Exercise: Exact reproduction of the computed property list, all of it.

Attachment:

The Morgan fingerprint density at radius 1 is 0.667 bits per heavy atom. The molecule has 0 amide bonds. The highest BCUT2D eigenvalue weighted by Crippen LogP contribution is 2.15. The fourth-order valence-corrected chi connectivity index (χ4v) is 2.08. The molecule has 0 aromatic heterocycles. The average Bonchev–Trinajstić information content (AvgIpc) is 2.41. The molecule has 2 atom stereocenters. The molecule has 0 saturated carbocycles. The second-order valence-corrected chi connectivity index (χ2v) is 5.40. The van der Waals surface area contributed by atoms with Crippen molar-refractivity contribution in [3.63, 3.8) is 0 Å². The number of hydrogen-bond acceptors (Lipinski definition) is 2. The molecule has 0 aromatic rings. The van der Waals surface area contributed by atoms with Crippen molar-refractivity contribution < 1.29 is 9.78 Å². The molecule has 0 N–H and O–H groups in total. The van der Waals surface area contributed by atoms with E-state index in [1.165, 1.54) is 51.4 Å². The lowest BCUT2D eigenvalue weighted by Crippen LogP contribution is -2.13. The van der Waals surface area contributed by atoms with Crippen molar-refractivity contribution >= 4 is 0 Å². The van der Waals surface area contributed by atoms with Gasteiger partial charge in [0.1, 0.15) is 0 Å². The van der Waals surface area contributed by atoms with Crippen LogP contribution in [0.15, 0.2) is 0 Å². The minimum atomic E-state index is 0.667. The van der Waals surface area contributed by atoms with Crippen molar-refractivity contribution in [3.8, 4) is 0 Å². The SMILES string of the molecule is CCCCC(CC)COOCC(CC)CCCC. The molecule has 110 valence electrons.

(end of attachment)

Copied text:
The Morgan fingerprint density at radius 1 is 0.667 bits per heavy atom. The molecule has 0 amide bonds. The highest BCUT2D eigenvalue weighted by Crippen LogP contribution is 2.15. The fourth-order valence-corrected chi connectivity index (χ4v) is 2.08. The molecule has 0 aromatic heterocycles. The average Bonchev–Trinajstić information content (AvgIpc) is 2.41. The molecule has 2 atom stereocenters. The molecule has 0 saturated carbocycles. The second-order valence-corrected chi connectivity index (χ2v) is 5.40. The van der Waals surface area contributed by atoms with Crippen molar-refractivity contribution in [3.63, 3.8) is 0 Å². The number of hydrogen-bond acceptors (Lipinski definition) is 2. The molecule has 0 aromatic rings. The van der Waals surface area contributed by atoms with Crippen molar-refractivity contribution < 1.29 is 9.78 Å². The molecule has 0 N–H and O–H groups in total. The van der Waals surface area contributed by atoms with E-state index in [1.165, 1.54) is 51.4 Å². The lowest BCUT2D eigenvalue weighted by Crippen LogP contribution is -2.13. The van der Waals surface area contributed by atoms with Crippen molar-refractivity contribution >= 4 is 0 Å². The van der Waals surface area contributed by atoms with Gasteiger partial charge in [0.1, 0.15) is 0 Å². The van der Waals surface area contributed by atoms with Crippen LogP contribution in [0.15, 0.2) is 0 Å². The minimum atomic E-state index is 0.667. The van der Waals surface area contributed by atoms with Crippen molar-refractivity contribution in [3.8, 4) is 0 Å². The SMILES string of the molecule is CCCCC(CC)COOCC(CC)CCCC. The molecule has 110 valence electrons.